New memorial at Pine Grove Cemetery honors the forgotten


New memorial at Pine Grove Cemetery honors the forgotten
A stone with the moon and stars is now part of a memorial commemorating nearly 750 people buried in unmarked graves at the back of Pine Grove Cemetery off South Street. (photo/Maureen Sullivan)

WESTBOROUGH – At the back of Pine Grove Cemetery off South Street, a memorial is being erected for those long forgotten.

On Thursday, Nov. 16, members of the Westborough Cemetery Memorial Project gathered to celebrate the installation of stone pillars, which are part of a monument to commemorate the hundreds buried in unmarked graves.

According to the project’s committee, those in the unmarked graves include about 500 patients from Westborough State Hospital; 120 persons too poor to afford a gravestone; and about 40 unnamed babies.

“People deserve to be remembered,” said Heidi Trainor, one of several speakers at the ceremony. “Seeing this project come into fruition has been incredible.”

The project began about 12 years ago with Glenn Malloy, a former member of the board of trustees at Westborough State Hospital. He formed a committee to help with the research and raising funds.

Malloy himself struggled with mental health; shortly after he entered UMass-Amherst in the late 1970s, he was sent home because of a “complete breakdown.”

“I was helpless,” he said.

Malloy recalled how he was hospitalized on what turned out to be a misdiagnosis. He began the memorial project because he felt a connection to those forced to stay in state hospitals.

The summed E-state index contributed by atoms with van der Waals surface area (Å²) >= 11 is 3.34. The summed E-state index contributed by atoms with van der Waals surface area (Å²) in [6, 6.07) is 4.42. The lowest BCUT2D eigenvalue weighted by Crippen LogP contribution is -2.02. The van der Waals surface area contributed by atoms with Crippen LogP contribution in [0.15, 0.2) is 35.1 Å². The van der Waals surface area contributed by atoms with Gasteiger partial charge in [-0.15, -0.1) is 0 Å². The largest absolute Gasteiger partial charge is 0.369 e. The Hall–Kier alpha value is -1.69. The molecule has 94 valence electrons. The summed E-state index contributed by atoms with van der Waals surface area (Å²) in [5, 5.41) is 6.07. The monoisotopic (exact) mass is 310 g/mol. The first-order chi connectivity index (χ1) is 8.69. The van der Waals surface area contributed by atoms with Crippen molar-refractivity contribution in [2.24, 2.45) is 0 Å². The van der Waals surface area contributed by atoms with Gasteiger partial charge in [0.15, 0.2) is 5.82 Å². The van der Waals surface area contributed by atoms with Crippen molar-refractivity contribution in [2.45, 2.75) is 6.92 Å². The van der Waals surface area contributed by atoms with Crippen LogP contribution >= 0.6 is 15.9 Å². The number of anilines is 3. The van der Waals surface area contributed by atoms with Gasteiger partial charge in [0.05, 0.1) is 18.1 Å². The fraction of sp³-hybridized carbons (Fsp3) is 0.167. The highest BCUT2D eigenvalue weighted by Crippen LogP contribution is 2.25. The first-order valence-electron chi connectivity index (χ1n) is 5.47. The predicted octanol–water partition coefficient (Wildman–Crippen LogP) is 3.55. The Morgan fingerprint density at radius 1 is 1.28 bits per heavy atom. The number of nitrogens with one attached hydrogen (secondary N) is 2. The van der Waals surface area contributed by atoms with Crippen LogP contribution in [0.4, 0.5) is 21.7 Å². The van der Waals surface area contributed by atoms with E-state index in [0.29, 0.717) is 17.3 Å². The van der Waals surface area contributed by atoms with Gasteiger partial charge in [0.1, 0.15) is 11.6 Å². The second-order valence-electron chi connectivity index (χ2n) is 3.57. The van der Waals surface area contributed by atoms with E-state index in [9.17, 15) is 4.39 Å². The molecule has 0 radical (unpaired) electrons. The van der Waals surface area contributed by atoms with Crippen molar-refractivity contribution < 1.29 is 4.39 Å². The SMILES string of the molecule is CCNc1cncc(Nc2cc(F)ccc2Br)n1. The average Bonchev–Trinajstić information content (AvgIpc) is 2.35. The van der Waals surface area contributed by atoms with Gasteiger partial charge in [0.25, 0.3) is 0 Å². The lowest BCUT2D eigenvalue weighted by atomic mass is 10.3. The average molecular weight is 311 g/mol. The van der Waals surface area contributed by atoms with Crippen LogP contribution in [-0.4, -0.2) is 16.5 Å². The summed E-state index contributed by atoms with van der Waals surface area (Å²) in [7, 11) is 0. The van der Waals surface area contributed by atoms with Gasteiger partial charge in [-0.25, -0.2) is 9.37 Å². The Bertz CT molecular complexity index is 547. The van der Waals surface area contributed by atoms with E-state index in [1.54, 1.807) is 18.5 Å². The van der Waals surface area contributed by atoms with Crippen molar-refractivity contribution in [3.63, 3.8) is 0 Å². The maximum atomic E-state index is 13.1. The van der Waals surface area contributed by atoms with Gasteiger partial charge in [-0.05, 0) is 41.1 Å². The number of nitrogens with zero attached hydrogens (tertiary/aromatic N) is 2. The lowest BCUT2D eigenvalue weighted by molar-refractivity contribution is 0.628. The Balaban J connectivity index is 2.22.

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“They were the recipients of injustice,” he said.

Over the years, the committee raised $50,000, mostly with a bake sale here, and an appeal there.

Committee member Barbara Banks managed to locate nearly 740 names, with help from the Westborough Town Clerk’s office and elsewhere.

Another member, Ed Clinton, provided his services as an architect to create the memorial – seven stone pillars surrounding a stone table and flooring.

“The people buried here have talked to us,” he said. “Glenn was the first one to hear them.”

Each pillar will have a bronze plaque inscribed with 100 names; the committee would also like to have a stone bench installed.

That will take about $45,000 more; committee member Amy Morgan said they hope to have the plaques installed in the spring of 2024.

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